By Natalie Bojko, CTS Senior Coach
Even the most experienced triathletes can benefit from flip turns. Learning to manage and balance your body in different positions as well as incorporating other strokes into your weekly workouts can benefit as much as wearing your wet suit. Learning to flip turn also requires breath control and will enhance the aerobic component of your workouts. Since majority of your workouts, if not all, will be in the pool each wall is an opportunity to add more quality to your training.
There are some basic principles to remember when perfecting your flip turn.
1. Practice your somersault away from the wall.
Perfecting your somersault before you even make it to the wall will greatly improve your turn. Float face down in the water with both arms at your side, palms of your hands facing the bottom of the pool. Your eyes should be focused at the bottom with your head in line with your spine. You can kick slightly to keep your legs afloat. In one quick, powerful motion, engage your abdominals and roll your body into a tight ball: tuck your chin into your chest, bend at the waist, bring your knees towards your head and your heels to your glutes, while simultaneously bringing both arms from your side to over your head. During this motion, your arms should be softly bent at the elbow and you should feel the constant pressure of the water against your hands and forearms as you bring your arms over your head. This “pressure” is to help make sure you are moving the water and not just going through the motion. This arm motion is what propels your tightly rolled body into the turn.
Tip: To make your flip turn and somersault practice more enjoyable, be sure to exhale forcefully through your nose while you are turning, especially during the second half of the turn. This is where breath control comes into play. Without one powerful exhale that lasts the entire flip turn, you will likely get water straight up your nose – a feeling that is not pleasant and will likely discourage you from further practice.
2. Flipping at the wall.
Once you have perfected a few somersaults in the middle of the pool, you can bring your flips to the wall. Swim regular freestyle into the wall and when the wall is in sight, time it so that your last stroke brings both of your arms to your side by the time you are 1 to 1.5 feet away from the wall, equivalent to approximately one arm length distance. You may feel as if you are too close, but a common mistake when doing flip turns is flipping too far away from the wall. Flipping at this distance will give you optimum power off the wall. Once you are in position, go into your turn by following the steps described above.
Tip: Make sure your body is tightly tucked: your chin down, knees at your chest and heels to your glutes. This will ensure you do not hit your heels on the wall, which can occur when swimmers “open up” from their tuck too early, or while in a loose, messy somersault.
3. Making contact with your feet.
Once you have finished the somersault and are completely spun around, make contact with both your feet on the wall. Plant your feet about a foot underneath the surface of the water. Knowing when to feel for the wall with your feet will be a matter of timing and may take some practice to perfect. At this point, your arms should be above your head. Allow your hands to find each other and place one hand over the other.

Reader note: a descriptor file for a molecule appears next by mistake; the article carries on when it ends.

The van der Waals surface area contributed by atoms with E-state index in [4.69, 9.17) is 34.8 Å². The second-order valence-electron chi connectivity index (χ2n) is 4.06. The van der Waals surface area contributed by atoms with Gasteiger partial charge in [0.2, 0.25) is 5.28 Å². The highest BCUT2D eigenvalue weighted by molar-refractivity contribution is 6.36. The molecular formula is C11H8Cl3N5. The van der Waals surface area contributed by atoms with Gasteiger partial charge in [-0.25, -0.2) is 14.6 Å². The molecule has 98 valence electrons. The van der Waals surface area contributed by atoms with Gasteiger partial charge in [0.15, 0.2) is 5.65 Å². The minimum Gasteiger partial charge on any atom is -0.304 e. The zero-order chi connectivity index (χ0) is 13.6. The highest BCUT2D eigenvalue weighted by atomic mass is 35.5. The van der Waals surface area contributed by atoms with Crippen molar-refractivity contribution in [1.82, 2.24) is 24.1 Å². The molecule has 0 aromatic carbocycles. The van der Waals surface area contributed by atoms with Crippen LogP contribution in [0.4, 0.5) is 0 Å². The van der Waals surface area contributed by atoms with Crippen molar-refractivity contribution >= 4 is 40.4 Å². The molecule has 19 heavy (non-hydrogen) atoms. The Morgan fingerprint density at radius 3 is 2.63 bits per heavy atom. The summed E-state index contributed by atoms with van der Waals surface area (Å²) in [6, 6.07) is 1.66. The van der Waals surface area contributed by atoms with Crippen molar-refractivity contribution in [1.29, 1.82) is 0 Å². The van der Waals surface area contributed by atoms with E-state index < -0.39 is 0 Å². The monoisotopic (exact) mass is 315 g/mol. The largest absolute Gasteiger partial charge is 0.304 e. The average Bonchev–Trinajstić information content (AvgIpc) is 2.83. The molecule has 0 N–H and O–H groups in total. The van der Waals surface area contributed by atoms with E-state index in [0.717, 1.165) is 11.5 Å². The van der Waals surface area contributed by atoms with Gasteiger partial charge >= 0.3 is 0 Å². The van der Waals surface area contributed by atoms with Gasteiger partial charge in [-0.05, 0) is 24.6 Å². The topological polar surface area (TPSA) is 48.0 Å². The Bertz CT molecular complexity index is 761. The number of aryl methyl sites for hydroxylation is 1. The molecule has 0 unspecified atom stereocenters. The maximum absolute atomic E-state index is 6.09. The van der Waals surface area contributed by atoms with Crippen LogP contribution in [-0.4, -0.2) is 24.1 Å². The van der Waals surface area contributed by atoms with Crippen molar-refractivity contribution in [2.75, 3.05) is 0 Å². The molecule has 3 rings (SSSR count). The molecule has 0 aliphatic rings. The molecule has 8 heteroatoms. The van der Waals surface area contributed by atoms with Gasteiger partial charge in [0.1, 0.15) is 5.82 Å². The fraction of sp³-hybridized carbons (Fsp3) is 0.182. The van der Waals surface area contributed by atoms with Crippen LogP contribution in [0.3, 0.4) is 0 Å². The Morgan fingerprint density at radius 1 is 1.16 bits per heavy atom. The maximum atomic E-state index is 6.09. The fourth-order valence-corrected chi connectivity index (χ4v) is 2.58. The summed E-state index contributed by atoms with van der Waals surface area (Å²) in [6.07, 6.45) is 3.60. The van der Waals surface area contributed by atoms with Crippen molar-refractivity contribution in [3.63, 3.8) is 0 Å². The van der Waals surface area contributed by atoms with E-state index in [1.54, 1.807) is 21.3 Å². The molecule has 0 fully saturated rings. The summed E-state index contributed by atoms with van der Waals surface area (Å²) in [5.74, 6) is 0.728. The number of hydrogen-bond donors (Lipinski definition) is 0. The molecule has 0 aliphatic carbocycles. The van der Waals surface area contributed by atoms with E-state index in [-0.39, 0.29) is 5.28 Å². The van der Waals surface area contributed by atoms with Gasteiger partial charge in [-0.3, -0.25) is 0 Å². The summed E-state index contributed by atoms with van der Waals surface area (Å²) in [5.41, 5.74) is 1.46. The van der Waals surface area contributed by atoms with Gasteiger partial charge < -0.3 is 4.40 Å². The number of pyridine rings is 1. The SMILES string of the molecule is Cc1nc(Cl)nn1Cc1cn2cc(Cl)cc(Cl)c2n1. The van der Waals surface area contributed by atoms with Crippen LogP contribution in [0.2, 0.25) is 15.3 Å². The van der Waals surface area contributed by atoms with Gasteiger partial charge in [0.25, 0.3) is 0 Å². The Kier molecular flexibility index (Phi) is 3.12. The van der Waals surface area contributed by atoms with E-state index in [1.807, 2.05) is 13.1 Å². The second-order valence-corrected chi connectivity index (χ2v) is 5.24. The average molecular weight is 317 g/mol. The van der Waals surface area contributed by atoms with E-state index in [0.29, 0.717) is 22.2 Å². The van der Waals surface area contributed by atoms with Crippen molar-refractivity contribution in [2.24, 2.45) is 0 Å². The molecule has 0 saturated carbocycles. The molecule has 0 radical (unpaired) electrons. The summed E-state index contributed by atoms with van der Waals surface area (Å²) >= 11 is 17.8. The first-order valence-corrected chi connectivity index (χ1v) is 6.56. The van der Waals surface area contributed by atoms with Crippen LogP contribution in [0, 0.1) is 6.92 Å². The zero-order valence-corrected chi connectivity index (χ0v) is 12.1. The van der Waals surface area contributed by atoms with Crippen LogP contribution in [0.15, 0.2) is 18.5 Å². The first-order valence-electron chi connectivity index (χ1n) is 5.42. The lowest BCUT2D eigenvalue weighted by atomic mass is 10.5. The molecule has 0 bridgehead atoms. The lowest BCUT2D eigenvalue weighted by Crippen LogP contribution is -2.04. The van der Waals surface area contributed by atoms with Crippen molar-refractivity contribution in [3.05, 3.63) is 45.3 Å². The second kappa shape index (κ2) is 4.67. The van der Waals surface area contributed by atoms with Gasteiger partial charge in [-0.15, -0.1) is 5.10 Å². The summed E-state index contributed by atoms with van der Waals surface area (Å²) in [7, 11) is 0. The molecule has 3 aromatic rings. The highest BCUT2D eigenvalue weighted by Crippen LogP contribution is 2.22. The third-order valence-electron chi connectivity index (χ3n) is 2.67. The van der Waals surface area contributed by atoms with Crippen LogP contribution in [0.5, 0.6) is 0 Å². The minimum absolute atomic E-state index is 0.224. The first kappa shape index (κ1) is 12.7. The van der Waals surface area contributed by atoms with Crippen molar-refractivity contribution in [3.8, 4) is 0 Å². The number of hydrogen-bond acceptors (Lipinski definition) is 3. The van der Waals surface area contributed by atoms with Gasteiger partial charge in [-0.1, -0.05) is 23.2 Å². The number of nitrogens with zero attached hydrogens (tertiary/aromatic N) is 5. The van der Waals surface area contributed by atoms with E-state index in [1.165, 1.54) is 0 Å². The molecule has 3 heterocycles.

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4. Push off and kick.
With your feet firmly planted on the wall shoulder-width apart and your hands together, push off by extending your body until your arms are fully extended over your head in streamline position, and your legs are straight. The plane of your body should be parallel to the surface of the water and the bottom of the pool (you’re on your back). As you push off, roll into the position where your body is parallel with the water’s surface and you are face down in the water, leading the motion with your hips and shoulders. Once your feet leave the wall, start kicking to help your momentum, and start stroking again as you reach the surface again.
Tip: Stay in a tight streamline: arms extended over your head, hands together, one on top of the other while your biceps squeeze your ears to your head. Your head should be in line with your spine and your legs together long and extended, while you are pushing off the wall. The tighter your streamline, the further off the wall you will be able to go.
Perfecting your flip turn, like anything else, just takes constant practice. Try incorporating them into your workouts from the very first wall. Not only will you be working towards making them graceful and flawless, but you will also be getting a better aerobic workout by practicing breathing control. Your ability to maneuver your body through a flip turn also helps you gain added feel of the water. You can surely utilize these added skills to your races.
Natalie Bojko is an Senior Coach with Carmichael Training Systems, a USA Swimming certified coach, and a former swimmer for Ohio State University. For information on coaching, camps, and performance testing, visit www.trainright.com.
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